There has been a large debate in recent years on whether or not rituals performed online are considered sacred and/or legitimate. Christopher Helland’s article Ritual Online, he focuses on the observed definitions of what is believed to be a ritual, as well as whether or not religious rituals online can be considered sacred or not. His personal definition of ritual, “a purposeful engagement with the sacred (whatever the sacred may be for those involved),” breaks down into two focuses of “what ritual is” and “what ritual does.”
Specifically for my topic with Hinduism, it is important to understand how to combine traditional religious rituals with an innovative online experience. The majority of people that are online practicing their faith do not do so for any other reason than to further their spirituality with their God/gods. There is a lack of the sensual however when attempting to partake in such activities. Heinz Scheifinger goes further in depth on the difference between online and offline worship in her case study Hindu Worship Online and Offline. He speaks about the way pujas, or worship practices, that have certain physical, musical, and environmental aspects when being performed. This creates a huge gap between the physical and virtual versions of worship. It may be difficult for a Hindu to feel that religion is sacred while being performed on a screen in front of them, instead of at their own temple. Scheifinger however argues that these problems may be overcome by adding physical aspects to the virtual/digital culture of religious rituals. For example, creating a “clean” and “pure” surrounding for the computer mirrors how the environment would be during a puja in a Hindu Temple. Also adding incense and playing prayer specific music during pujas is another way to bring a more realistic feel and atmosphere to online worship.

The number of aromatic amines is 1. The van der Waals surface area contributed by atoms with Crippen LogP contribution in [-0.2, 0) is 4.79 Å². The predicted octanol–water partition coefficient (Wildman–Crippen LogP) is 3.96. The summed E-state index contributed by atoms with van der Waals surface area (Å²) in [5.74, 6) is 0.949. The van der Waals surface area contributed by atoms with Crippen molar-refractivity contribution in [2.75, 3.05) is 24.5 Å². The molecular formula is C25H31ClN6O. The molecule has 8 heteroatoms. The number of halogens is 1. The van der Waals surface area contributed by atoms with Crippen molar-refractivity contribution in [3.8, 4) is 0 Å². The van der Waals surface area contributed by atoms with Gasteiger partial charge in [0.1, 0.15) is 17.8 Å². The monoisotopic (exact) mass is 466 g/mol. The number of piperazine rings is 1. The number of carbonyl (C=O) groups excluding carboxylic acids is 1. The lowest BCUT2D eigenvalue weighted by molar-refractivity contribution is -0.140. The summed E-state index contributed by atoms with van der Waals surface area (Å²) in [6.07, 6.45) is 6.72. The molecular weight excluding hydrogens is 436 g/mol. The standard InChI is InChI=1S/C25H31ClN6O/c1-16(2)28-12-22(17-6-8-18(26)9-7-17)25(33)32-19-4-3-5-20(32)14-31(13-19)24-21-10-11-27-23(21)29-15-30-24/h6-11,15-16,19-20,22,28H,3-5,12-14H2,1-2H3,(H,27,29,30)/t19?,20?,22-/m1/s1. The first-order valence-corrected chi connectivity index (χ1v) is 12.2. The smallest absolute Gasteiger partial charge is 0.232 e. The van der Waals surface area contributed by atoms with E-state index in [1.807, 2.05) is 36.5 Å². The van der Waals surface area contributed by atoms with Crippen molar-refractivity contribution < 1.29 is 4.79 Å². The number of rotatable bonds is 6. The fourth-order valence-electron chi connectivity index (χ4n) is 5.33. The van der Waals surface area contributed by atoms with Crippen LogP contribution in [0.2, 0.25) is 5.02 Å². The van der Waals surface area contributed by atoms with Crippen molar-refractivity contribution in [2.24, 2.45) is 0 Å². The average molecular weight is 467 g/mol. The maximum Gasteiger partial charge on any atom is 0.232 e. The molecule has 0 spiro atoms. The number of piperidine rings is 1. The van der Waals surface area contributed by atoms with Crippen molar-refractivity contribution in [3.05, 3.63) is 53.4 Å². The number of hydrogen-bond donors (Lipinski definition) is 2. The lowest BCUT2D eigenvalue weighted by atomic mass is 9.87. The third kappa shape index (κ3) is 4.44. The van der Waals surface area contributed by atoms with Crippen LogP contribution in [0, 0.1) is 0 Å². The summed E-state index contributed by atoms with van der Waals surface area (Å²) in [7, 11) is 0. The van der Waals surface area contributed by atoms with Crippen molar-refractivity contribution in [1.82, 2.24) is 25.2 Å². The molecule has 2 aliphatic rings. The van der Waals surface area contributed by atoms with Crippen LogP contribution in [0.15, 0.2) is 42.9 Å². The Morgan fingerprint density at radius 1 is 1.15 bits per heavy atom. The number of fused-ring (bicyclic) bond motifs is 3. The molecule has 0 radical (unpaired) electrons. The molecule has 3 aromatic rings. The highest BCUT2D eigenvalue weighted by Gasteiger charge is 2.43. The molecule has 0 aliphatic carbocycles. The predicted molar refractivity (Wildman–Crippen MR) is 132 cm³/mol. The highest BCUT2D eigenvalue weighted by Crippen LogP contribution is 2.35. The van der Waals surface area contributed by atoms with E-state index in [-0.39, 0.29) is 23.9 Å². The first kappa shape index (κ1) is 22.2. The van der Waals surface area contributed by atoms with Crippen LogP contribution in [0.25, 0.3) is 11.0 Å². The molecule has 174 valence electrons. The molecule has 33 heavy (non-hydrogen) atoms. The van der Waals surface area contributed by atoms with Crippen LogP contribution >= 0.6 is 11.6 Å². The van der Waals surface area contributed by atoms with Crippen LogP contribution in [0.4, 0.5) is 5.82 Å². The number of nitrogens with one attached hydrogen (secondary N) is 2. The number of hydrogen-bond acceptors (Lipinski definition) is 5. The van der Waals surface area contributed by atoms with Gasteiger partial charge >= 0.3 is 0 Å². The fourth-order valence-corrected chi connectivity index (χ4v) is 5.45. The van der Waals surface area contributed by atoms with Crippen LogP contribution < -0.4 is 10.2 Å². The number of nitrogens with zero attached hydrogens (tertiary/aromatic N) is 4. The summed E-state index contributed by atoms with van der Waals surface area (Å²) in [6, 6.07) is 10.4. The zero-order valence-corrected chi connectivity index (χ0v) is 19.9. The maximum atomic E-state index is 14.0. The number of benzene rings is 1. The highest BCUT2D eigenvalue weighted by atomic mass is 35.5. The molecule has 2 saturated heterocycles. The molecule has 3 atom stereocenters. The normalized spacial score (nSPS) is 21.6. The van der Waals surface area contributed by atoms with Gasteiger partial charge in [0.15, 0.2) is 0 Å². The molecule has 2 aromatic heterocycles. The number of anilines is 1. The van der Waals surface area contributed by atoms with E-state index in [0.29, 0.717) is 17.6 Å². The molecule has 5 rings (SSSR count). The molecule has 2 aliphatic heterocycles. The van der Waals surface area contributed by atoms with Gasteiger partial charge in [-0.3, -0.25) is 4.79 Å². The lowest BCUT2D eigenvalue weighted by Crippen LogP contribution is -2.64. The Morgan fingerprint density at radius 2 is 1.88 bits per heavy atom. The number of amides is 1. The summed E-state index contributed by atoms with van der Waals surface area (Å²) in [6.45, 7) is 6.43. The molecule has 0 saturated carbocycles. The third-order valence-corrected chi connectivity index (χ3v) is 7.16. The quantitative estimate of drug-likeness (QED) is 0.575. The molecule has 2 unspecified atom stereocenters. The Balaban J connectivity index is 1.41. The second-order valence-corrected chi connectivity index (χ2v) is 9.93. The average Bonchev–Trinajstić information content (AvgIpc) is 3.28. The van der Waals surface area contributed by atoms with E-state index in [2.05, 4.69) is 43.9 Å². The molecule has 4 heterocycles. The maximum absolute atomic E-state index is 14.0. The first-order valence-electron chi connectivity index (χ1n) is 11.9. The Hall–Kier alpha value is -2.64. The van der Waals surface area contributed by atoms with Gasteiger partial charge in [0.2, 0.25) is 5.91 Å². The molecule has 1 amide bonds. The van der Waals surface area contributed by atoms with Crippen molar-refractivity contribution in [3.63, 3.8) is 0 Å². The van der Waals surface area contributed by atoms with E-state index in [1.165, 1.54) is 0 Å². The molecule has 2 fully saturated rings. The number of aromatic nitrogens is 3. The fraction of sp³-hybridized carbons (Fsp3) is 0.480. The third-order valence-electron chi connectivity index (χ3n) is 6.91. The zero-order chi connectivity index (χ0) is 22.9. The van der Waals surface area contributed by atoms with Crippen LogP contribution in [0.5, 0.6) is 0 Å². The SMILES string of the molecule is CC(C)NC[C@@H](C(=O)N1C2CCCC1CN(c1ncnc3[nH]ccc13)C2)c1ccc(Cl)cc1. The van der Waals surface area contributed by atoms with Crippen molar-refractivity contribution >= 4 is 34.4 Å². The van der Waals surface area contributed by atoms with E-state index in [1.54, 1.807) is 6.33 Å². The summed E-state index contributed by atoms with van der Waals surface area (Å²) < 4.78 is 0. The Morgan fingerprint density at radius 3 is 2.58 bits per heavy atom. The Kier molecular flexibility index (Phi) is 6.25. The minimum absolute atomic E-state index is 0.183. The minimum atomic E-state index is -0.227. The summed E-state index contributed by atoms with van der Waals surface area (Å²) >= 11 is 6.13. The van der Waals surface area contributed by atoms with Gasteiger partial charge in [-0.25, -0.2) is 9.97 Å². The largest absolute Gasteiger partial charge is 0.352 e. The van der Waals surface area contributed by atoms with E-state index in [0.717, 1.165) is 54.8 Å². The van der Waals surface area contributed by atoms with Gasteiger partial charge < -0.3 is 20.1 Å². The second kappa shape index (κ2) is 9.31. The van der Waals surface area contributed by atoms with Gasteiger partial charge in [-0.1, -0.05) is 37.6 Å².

The Hindu religion is a very old and traditional practice. It is a difficult concept for many to try and integrate such old world ideas with new innovations such as the internet. However, based on Christopher Helland’s article and Heinz Scheifinger’s case study, I do not believe that online ritual practices are something that can radically decrease the importance or spirituality of any participants. If anything, it should be a tool that bridges the gap between tradition and innovation, working towards strengthening the faith of Hindus everywhere.

Thursday, October 6, 2011

Approaching Rituals Online With Christopher Helland